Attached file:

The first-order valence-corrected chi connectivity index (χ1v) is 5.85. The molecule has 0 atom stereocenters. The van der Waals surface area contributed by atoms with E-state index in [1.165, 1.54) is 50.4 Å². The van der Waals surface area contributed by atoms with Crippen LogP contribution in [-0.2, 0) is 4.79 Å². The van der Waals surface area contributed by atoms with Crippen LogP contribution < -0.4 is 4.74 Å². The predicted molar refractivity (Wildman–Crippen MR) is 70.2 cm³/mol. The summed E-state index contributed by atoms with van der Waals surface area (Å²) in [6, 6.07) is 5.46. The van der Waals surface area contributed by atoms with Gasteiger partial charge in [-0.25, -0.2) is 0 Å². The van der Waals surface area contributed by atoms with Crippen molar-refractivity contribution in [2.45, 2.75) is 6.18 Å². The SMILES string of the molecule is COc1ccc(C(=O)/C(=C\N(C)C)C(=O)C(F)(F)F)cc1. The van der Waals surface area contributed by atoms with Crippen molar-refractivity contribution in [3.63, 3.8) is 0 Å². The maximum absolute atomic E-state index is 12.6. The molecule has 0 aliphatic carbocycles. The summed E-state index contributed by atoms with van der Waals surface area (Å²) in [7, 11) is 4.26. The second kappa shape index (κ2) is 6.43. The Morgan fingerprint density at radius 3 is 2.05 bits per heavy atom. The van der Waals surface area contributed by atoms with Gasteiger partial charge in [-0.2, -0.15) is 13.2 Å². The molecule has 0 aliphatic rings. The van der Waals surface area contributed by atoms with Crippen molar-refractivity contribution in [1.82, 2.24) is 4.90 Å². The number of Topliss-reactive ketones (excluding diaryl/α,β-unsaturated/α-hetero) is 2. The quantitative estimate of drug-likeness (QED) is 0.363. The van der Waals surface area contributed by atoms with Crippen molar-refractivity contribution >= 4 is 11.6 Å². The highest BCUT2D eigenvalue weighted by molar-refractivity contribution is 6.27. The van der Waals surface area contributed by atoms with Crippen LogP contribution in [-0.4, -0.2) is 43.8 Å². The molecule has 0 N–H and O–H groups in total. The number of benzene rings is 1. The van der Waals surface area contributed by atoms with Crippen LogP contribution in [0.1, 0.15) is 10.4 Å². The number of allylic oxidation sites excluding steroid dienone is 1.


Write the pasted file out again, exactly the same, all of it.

The first-order valence-corrected chi connectivity index (χ1v) is 5.85. The molecule has 0 atom stereocenters. The van der Waals surface area contributed by atoms with E-state index in [1.165, 1.54) is 50.4 Å². The van der Waals surface area contributed by atoms with Crippen LogP contribution in [-0.2, 0) is 4.79 Å². The van der Waals surface area contributed by atoms with Crippen LogP contribution < -0.4 is 4.74 Å². The predicted molar refractivity (Wildman–Crippen MR) is 70.2 cm³/mol. The summed E-state index contributed by atoms with van der Waals surface area (Å²) in [6, 6.07) is 5.46. The van der Waals surface area contributed by atoms with Gasteiger partial charge in [-0.25, -0.2) is 0 Å². The van der Waals surface area contributed by atoms with Crippen molar-refractivity contribution in [2.45, 2.75) is 6.18 Å². The SMILES string of the molecule is COc1ccc(C(=O)/C(=C\N(C)C)C(=O)C(F)(F)F)cc1. The van der Waals surface area contributed by atoms with Crippen molar-refractivity contribution in [3.63, 3.8) is 0 Å². The maximum absolute atomic E-state index is 12.6. The molecule has 0 aliphatic carbocycles. The summed E-state index contributed by atoms with van der Waals surface area (Å²) in [7, 11) is 4.26. The second kappa shape index (κ2) is 6.43. The Morgan fingerprint density at radius 3 is 2.05 bits per heavy atom. The van der Waals surface area contributed by atoms with Gasteiger partial charge in [-0.2, -0.15) is 13.2 Å². The molecule has 0 aliphatic rings. The van der Waals surface area contributed by atoms with Crippen molar-refractivity contribution in [1.82, 2.24) is 4.90 Å². The number of Topliss-reactive ketones (excluding diaryl/α,β-unsaturated/α-hetero) is 2. The quantitative estimate of drug-likeness (QED) is 0.363. The van der Waals surface area contributed by atoms with Crippen molar-refractivity contribution >= 4 is 11.6 Å². The highest BCUT2D eigenvalue weighted by molar-refractivity contribution is 6.27. The van der Waals surface area contributed by atoms with Crippen LogP contribution in [-0.4, -0.2) is 43.8 Å². The molecule has 0 N–H and O–H groups in total. The number of benzene rings is 1. The van der Waals surface area contributed by atoms with Crippen LogP contribution in [0.1, 0.15) is 10.4 Å². The number of allylic oxidation sites excluding steroid dienone is 1.